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Thursday, February 16, 2012

Laying Aside Weights - So, Where to Begin?

More posts in this Challenge.

Hebrews 12:1  Wherefore seeing we also are compassed about with so great a cloud of witnesses, let us lay aside every weight, and the sin which doth so easily beset us, and let us run with patience the race that is set before us,

So, how do you actually knuckle down and really get started with laying aside the physical weights that are besetting you?  In the first place, it would be good to select an area of specific need if you haven’t yet, and since my most pressing need at the moment is to get rid of clutter and unfinished projects, that’s where I have started.  I suspect that most of you can use this too since there are many of us that are so “fabulously wealthy” that we have to fill the garage (ouch) or spare room, or a storage unit or backyard shed with our excess stuff.

The first thing that probably started me down the road of reconsidering  possessions and clutter was a little book my dad loaned me called Simplify Your Life by Elaine St. James.  While I don’t agree with everything she had to say (she is not a Christian writer), I found some things in her book that were challenging and helpful.  However, I really didn’t implement a lot of it.

The next thing that gave me pause to consider was last spring (2011) when we evacuated our house and headed south when a powerful storm was going to brush us from the north.  The feeling of leaving almost everything you own (I took a few things in a couple bags) not knowing if anything will be there when you get back is weird to say the least. (Note: We live in Central Texas – this is tornado country!  Praise the Lord we didn’t even have hail damage here from that storm!)

Then in September that year the wildfires started.  With high winds at the beginning of the month and extremely high fire risk due to prolonged drought, things were pretty scary for awhile!  We gathered up our “to go” pile in a few boxes and bags, and put several day’s worth of clothing and essentials in a back pack.  We were living with the constant possibility of evacuation because fires were popping up all over Texas and spreading, sometimes rapidly.  Some were positively huge.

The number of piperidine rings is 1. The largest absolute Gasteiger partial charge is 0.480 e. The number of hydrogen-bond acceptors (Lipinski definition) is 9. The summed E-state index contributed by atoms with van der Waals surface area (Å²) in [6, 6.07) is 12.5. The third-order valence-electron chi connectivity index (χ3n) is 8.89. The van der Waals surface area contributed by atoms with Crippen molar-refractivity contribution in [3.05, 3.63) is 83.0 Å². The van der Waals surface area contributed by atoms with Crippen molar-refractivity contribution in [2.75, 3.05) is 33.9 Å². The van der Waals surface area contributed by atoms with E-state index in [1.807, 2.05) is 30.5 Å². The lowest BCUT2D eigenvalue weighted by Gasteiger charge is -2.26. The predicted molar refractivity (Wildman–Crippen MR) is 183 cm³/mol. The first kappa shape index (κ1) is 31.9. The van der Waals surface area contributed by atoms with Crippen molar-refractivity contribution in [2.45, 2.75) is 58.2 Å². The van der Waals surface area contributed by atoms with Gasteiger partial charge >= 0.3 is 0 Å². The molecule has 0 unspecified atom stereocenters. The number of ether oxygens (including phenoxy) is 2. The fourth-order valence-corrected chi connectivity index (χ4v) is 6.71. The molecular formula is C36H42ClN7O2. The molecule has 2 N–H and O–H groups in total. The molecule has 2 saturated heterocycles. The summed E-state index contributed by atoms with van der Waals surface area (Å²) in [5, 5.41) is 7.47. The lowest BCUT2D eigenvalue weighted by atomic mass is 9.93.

It’s a strange feeling to go through your house and pick out the few things that you’d really like to keep and can load quickly into the car in case you have to leave suddenly because of a wildfire.  It made me stop and think about some of the things that I own.  Really, if I never use them, what is the point?  Why are they cluttering my life?  And, what is important here?

Matthew 6:25  Therefore I say unto you, Take no thought for your life, what ye shall eat, or what ye shall drink; nor yet for your body, what ye shall put on. Is not the life more than meat, and the body than raiment?

I didn’t think of this verse at the time, but I think it fits in a way.  Life is about so much more than stuff, even though things can bring us some temporary pleasure.  We also read in Luke 12:15,  And he said unto them, Take heed, and beware of covetousness: for a man's life consisteth not in the abundance of the things which he possesseth.

In my first post I also mentioned the inspiration I’d had from other sources, particularly some of the things that have been helping me more recently.  I’d like to pass on a few more ideas that might help you get started and make some headway if you haven’t already.

Again, please remember that I put a disclaimer on my sources.  Please use discernment with these things.

The first one I want to mention is the “fast 21 thing purge” which I saw on a lady’s vlog. Simply grab a bag or box and head through the house.  The goal is to quickly search and find 21 things around the house that you don’t use and either put them in the bag/box to donate, or throw them away.  Because you are going fast and only picking out 21 items it won’t take too long, unless you let yourself get bogged down with the decision making process. This I am all too familiar with.  The important thing is to keep moving, make the decision and then stick to it.  Get the things out to the car or buried in the trash as soon as you can.  (I haven’t yet used this method since I’ve been working on a slightly different type of purging challenge which I hope to explain later.)